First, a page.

Project Management Maturity Model: Definition & Levels

Instructor: Bob Bruner

Bob is a software professional with 24 years in the industry. He has a bachelor's degree in Geology, and also has extensive experience in the Oil and Gas industry.

The Project Management Maturity Model provides a mechanism to assess the capabilities of an organization by measuring the maturity of project management processes. In this lesson, we'll explore some history behind the model and discuss how it can be used as an action plan for improvement.

The Project Management Maturity Model

If you began working on a project with a new company, it probably wouldn't take you long to notice areas of project management where things were done very well and other areas where you saw room for improvement. You might even find something you had assumed would be going on all the time that was just being ignored. Your observations could be said to form a simple model of the maturity of that company's processes. Let's examine how this type of analysis has been formalized as part of the Project Management Maturity Model (PMMM).

History of the PMMM

In the mid-1980's, the Software Engineering Institute at Carnegie Mellon University published a framework intended to help the government assess which software contractors would be best capable of delivering complex software projects. This Capability Maturity Model was based on an assessment of the standard practices a company maintained while working on software projects. The model has since been adapted to fit a broad range of industries and functions, and there are a number of maturity models that have been developed over the years. One of these, the Project Management Maturity Model, closely aligns with the original model, but focuses specifically on the assessment of project management capabilities.

The Five PMMM Levels

There are five levels in the PMMM that reflect increasingly sophisticated organizational behaviors. In order to determine the level a company operates under, it's evaluated across a number of key areas of project management practice. The PMMM can be viewed as a continuum of behaviors rather than as a rigid scale, as most companies will typically find areas in which they do well and others where there's room for improvement.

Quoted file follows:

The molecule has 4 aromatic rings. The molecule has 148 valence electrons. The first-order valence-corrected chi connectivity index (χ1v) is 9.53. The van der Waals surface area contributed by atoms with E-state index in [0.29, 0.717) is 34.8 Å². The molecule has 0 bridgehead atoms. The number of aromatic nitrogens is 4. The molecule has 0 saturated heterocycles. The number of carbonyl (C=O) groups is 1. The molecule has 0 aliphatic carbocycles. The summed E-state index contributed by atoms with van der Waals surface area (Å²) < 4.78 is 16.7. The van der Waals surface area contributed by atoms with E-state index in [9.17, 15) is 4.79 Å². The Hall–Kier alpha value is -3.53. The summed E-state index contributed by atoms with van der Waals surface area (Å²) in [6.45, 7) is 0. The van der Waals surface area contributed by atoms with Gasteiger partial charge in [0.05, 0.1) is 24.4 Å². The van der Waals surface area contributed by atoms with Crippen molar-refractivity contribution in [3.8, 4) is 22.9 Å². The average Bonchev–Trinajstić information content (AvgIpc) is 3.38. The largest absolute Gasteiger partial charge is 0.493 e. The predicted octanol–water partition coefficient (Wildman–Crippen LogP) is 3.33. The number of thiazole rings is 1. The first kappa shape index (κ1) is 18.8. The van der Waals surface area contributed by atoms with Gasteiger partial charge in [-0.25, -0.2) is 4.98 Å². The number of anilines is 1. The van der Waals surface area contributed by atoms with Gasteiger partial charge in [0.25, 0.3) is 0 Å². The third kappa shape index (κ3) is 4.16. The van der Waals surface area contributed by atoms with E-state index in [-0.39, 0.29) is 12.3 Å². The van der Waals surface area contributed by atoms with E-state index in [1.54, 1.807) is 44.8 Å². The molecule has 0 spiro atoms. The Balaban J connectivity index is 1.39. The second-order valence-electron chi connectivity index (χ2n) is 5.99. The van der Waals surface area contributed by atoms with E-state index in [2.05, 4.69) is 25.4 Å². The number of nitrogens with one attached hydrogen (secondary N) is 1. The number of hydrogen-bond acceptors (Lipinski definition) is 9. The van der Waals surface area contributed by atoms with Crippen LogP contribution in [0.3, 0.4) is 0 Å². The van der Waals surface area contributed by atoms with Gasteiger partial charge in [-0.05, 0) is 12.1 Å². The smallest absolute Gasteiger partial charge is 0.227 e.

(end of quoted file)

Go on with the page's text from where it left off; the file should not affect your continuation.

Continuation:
Typical areas of assessment will be the management of risk, scope, schedule, resource, quality, and overall project integration. The full list of key assessment areas will depend on who's doing the actual assessment. In some cases, the type of industry the company being evaluated is involved with will determine what additional factors are measured.

The five levels used in the PMMM as proposed by the Project Management Institute are labeled Initial Process, Structured Process and Standards, Organizational Standards and Institutional Process, Managed Process, and Optimizing Process. Let's explore what these signify.

Level 1 - Initial Process

The Initial level reflects a company that operates in a relatively random manner. Since there's very little control, it's hard to predict how the organization will react, particularly when faced with a crisis situation. While success on projects is possible, a company stuck in the Initial level is unlikely to be able to reproduce success on a consistent basis.

Level 2 - Structured Process and Standards

Companies operating in the Structured level will adhere to some basic project management practices, but often only at an individual project level. Overall project success is likely to depend on key individuals or specific management support rather than on adoption of broad standards throughout the organization. While better than a random or ad-hoc situation, organizations operating at Level 2 are still often viewed as being reactive in nature.

Level 3 - Organizational Standards

As it's name suggests, the Organizational level indicates that well-defined project management procedures are documented and used as a standard of operations. Because these procedures are defined at an organizational level, they're more likely to be well understood and backed by management. The organization is generally seen to act proactively, not reactively.

Level 4 - Managed

The Managed level reflects an organization that measures project performance using well-defined metrics. Standards are agreed to across the organization, and common metrics are used to manage business decisions and processes.

Level 5 - Optimizing

A company that focuses on deliberate and continual process improvement can be said to be operating in the Optimizing level. Companies at this level will seek to continuously improve their project management performance, often using innovative techniques not seen at other organizations.

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